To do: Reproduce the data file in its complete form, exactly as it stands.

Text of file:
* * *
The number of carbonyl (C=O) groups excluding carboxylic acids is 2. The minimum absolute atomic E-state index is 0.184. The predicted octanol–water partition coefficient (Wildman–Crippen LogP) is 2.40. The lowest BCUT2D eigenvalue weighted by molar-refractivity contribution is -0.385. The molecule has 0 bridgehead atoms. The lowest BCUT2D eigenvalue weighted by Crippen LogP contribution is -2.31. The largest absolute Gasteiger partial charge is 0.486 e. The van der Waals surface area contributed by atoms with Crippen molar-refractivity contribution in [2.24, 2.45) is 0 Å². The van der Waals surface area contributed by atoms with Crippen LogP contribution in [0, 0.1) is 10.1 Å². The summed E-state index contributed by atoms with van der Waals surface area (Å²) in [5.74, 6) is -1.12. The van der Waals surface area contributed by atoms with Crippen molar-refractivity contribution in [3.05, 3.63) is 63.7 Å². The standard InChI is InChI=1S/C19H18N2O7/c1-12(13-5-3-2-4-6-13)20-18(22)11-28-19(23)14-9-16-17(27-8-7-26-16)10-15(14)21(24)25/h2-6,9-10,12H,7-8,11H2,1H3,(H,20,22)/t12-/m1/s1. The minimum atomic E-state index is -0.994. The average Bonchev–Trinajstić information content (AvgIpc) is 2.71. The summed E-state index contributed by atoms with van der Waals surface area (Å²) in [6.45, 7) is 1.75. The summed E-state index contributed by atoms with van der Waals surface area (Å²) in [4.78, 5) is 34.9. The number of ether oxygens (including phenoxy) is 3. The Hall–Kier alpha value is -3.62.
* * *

The number of carbonyl (C=O) groups excluding carboxylic acids is 2. The minimum absolute atomic E-state index is 0.184. The predicted octanol–water partition coefficient (Wildman–Crippen LogP) is 2.40. The lowest BCUT2D eigenvalue weighted by molar-refractivity contribution is -0.385. The molecule has 0 bridgehead atoms. The lowest BCUT2D eigenvalue weighted by Crippen LogP contribution is -2.31. The largest absolute Gasteiger partial charge is 0.486 e. The van der Waals surface area contributed by atoms with Crippen molar-refractivity contribution in [2.24, 2.45) is 0 Å². The van der Waals surface area contributed by atoms with Crippen LogP contribution in [0, 0.1) is 10.1 Å². The summed E-state index contributed by atoms with van der Waals surface area (Å²) in [5.74, 6) is -1.12. The van der Waals surface area contributed by atoms with Crippen molar-refractivity contribution in [3.05, 3.63) is 63.7 Å². The standard InChI is InChI=1S/C19H18N2O7/c1-12(13-5-3-2-4-6-13)20-18(22)11-28-19(23)14-9-16-17(27-8-7-26-16)10-15(14)21(24)25/h2-6,9-10,12H,7-8,11H2,1H3,(H,20,22)/t12-/m1/s1. The minimum atomic E-state index is -0.994. The average Bonchev–Trinajstić information content (AvgIpc) is 2.71. The summed E-state index contributed by atoms with van der Waals surface area (Å²) in [6.45, 7) is 1.75. The summed E-state index contributed by atoms with van der Waals surface area (Å²) in [4.78, 5) is 34.9. The number of ether oxygens (including phenoxy) is 3. The Hall–Kier alpha value is -3.62.